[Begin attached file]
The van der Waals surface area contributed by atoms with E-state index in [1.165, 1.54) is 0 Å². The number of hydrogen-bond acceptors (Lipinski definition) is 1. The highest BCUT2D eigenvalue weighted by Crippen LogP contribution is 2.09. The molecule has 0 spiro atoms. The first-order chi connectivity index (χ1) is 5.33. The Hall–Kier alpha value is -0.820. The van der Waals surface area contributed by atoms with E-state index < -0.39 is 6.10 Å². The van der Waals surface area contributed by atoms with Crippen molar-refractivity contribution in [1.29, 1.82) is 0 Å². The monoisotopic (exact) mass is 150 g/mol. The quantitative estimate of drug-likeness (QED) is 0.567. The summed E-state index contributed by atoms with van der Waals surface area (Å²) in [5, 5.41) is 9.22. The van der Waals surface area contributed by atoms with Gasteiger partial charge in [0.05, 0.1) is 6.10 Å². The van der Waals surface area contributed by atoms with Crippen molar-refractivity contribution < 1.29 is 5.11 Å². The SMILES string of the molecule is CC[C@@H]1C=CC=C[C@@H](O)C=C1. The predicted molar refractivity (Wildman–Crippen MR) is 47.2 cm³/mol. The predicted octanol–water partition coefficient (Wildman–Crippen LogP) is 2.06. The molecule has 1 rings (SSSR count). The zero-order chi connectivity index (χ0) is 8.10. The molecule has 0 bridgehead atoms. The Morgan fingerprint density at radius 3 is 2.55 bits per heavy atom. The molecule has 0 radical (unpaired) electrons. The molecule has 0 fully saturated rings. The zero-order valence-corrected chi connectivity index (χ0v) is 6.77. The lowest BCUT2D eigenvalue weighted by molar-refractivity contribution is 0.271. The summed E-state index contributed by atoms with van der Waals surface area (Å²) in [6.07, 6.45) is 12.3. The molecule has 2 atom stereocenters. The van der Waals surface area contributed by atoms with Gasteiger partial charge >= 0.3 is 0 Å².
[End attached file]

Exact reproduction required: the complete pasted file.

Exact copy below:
The van der Waals surface area contributed by atoms with E-state index in [1.165, 1.54) is 0 Å². The number of hydrogen-bond acceptors (Lipinski definition) is 1. The highest BCUT2D eigenvalue weighted by Crippen LogP contribution is 2.09. The molecule has 0 spiro atoms. The first-order chi connectivity index (χ1) is 5.33. The Hall–Kier alpha value is -0.820. The van der Waals surface area contributed by atoms with E-state index < -0.39 is 6.10 Å². The van der Waals surface area contributed by atoms with Crippen molar-refractivity contribution in [1.29, 1.82) is 0 Å². The monoisotopic (exact) mass is 150 g/mol. The quantitative estimate of drug-likeness (QED) is 0.567. The summed E-state index contributed by atoms with van der Waals surface area (Å²) in [5, 5.41) is 9.22. The van der Waals surface area contributed by atoms with Gasteiger partial charge in [0.05, 0.1) is 6.10 Å². The van der Waals surface area contributed by atoms with Crippen molar-refractivity contribution < 1.29 is 5.11 Å². The SMILES string of the molecule is CC[C@@H]1C=CC=C[C@@H](O)C=C1. The predicted molar refractivity (Wildman–Crippen MR) is 47.2 cm³/mol. The predicted octanol–water partition coefficient (Wildman–Crippen LogP) is 2.06. The molecule has 1 rings (SSSR count). The zero-order chi connectivity index (χ0) is 8.10. The molecule has 0 bridgehead atoms. The Morgan fingerprint density at radius 3 is 2.55 bits per heavy atom. The molecule has 0 radical (unpaired) electrons. The molecule has 0 fully saturated rings. The zero-order valence-corrected chi connectivity index (χ0v) is 6.77. The lowest BCUT2D eigenvalue weighted by molar-refractivity contribution is 0.271. The summed E-state index contributed by atoms with van der Waals surface area (Å²) in [6.07, 6.45) is 12.3. The molecule has 2 atom stereocenters. The van der Waals surface area contributed by atoms with Gasteiger partial charge >= 0.3 is 0 Å².